1. The plaintiffs, who are the appellants before us, are two Mahomedan women, and they brought this suit to enforce their right of pre-emption in respect of two agricultural survey numbers which were sold by the 2nd defendant, a Mahomedan woman, to the 1st defendant, a Hindu. The plaintiffs own the fields adjoining the land sold.
2. The suit is from a village in the Nandurbar Taluka of the Khandesh District. Both Courts have held that the Mahomedan right of pre-emption does not exist in the Khandesh District and have accordingly dismissed the suit.
3. It is to be observed that no attempt was made in the trial Court to prove the right of pre-emption as a special custom or usage; but the plaintiffs relied exclusively on the doctrine of Mahomedan Law. It is now contended on behalf of the plaintiffs in this appeal that the Mahomedan rule of pre-emption exists in the District of Khandesh and should be enforced here, notwithstanding that the purchaser was a Hindu. This contention is based on Clause 26 of Regulation IV of 1827, and the reference there occurring to 'the law of the defendant'. Seeing that the principal defendant here, the purchaser of the property, is a Hindu, the appeal, it seems to me, would be exposed to many difficulties, even if the Court conceded the appellants' primary argument that the Mahomedan rule of pre-emption was operative in Khandesh. But in my opinion that argument cannot be conceded.
4. Clause 26 of the Regulation of 1827 is as follows:
The law to be observed in the trial of suits shall be Acts of Parliament and Regulations of Government applicable to the case; in the absence of such Acts and Regulations, the usage of the country in which the suit arose; if none such appears, the law of the defendant; and, in the absence of special law and usage, justice, equity and good conscience alone.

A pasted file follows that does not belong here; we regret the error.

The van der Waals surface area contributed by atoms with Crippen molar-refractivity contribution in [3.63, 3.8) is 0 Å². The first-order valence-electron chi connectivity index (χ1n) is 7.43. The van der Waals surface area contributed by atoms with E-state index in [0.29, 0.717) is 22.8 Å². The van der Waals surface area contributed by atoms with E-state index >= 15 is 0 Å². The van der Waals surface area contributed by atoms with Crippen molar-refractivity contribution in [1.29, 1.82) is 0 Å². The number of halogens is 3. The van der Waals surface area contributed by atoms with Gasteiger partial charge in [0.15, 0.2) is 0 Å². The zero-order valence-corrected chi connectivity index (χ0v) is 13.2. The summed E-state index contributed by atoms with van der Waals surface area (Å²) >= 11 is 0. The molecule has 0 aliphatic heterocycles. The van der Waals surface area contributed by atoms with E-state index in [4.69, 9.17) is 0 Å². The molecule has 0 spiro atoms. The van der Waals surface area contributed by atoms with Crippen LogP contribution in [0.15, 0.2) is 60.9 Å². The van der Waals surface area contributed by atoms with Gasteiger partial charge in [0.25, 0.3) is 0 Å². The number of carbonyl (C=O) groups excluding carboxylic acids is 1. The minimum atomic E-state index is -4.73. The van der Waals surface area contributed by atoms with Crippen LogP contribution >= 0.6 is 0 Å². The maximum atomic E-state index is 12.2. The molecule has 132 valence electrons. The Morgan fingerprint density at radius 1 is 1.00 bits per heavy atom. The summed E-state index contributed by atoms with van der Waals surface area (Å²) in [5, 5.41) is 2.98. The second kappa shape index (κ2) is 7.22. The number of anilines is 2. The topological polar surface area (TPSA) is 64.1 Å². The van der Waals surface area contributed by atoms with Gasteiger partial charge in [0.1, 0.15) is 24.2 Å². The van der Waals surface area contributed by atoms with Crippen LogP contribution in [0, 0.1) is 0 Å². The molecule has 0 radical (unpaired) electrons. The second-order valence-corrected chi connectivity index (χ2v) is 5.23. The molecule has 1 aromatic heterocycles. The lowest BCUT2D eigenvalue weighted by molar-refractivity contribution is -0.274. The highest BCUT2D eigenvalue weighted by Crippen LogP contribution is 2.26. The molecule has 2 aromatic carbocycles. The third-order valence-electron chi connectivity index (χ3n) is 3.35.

5. It is admitted in argument that the phrase 'Regulations of Government' must to-day include the Acts of the Indian Legislature governing the sale of immoveable property, that is to say, the Indian Contract Act and the Transfer of Property Act. That being so, there does not here exist that absence of Regulations which alone permits the Court to have recourse to 'the law of the defendant', and the appeal must be decided by reference to the Acts, not by reference to the defendant's personal law. It is urged that the Transfer of Property Act and the Indian Contract Act are merely silent upon the question whether the rule of pre-emption survives. But the answer, in my opinion, is that that rule cannot be recognized unless the provisions and principles of these Acts are disregarded. For, the rule is a clog or fetter upon that freedom of sale for which the Acts provide. This becomes, I think, the more clear if, a comparison is made between Chapter III of the Transfer of Property Act, which deals with sales, and Chapter II, which deals with the general principles of the transfer of property and contains provisions regarding vested and contingent interests, or Chapter VII which deals with gifts. By Section 2(d) of the Act it is enacted that 'nothing in the second Chapter shall be deemed to affect any rule of Mahomedan Law', and Section 129 of the Act contains a similar provision saving the rules of Mahomedan law in regard to gifts. But the sections as to sales are quite general and contain no such restriction. Therefore, I do not think that the appellants can succeed by virtue of this doctrine as a naked rule of law. The pertinent rules of law, as I think, are those to be found in the Statute. This view is in accordance with the judgment of the Acting Chief Justice Holloway in Ibrahim Saib v. Muni-Miru-din Saib (1870) 6 M.H.C.R. 26 and, in my opinion, that decision is applicable generally to this Presidency with the exception of Gujarat. It is true that the Mahomedan rule of pre-emption, at least as between Musalman litigants, is accepted by the High Courts of Allahabad and Calcutta. But this circumstance, so far from assisting the present appellants, really supplies, as I think, another sufficient reason for dismissing the appeal. For, in the United Provinces and Bengal, owing to local conditions which are not reproduced in this Presidency, there has been a course of judicial decisions in favour of the recognition of pre-emption; whereas in this district of Khandesh there is admittedly not a discoverable instance in which this right has been either allowed by the Court or even asserted by any litigant. And this fact, which, I think, is true of the Presidency generally except Gujarat, affords conclusive evidence that to enforce the rule of pre-emption now would be to introduce into the law of property an innovation which is as foreign to the practice of the people as it is to the Statutory law. I desire to say nothing as to what the result would be if there were evidence in this case establishing a local custom in favour of the rule of pre-emption. For, a custom is a local common law as it existed before the time of legal memory, as was said by Jessel M.R. in Hammerton v. Honey (1876) 24 W.R. 603. And I see nothing in Clause 26 of the Regulation which would prohibit the Court from giving effect to the established local custom in modification of the provisions of the Act, though whether the Court would do so or not is a matter which it is not now necessary to determine.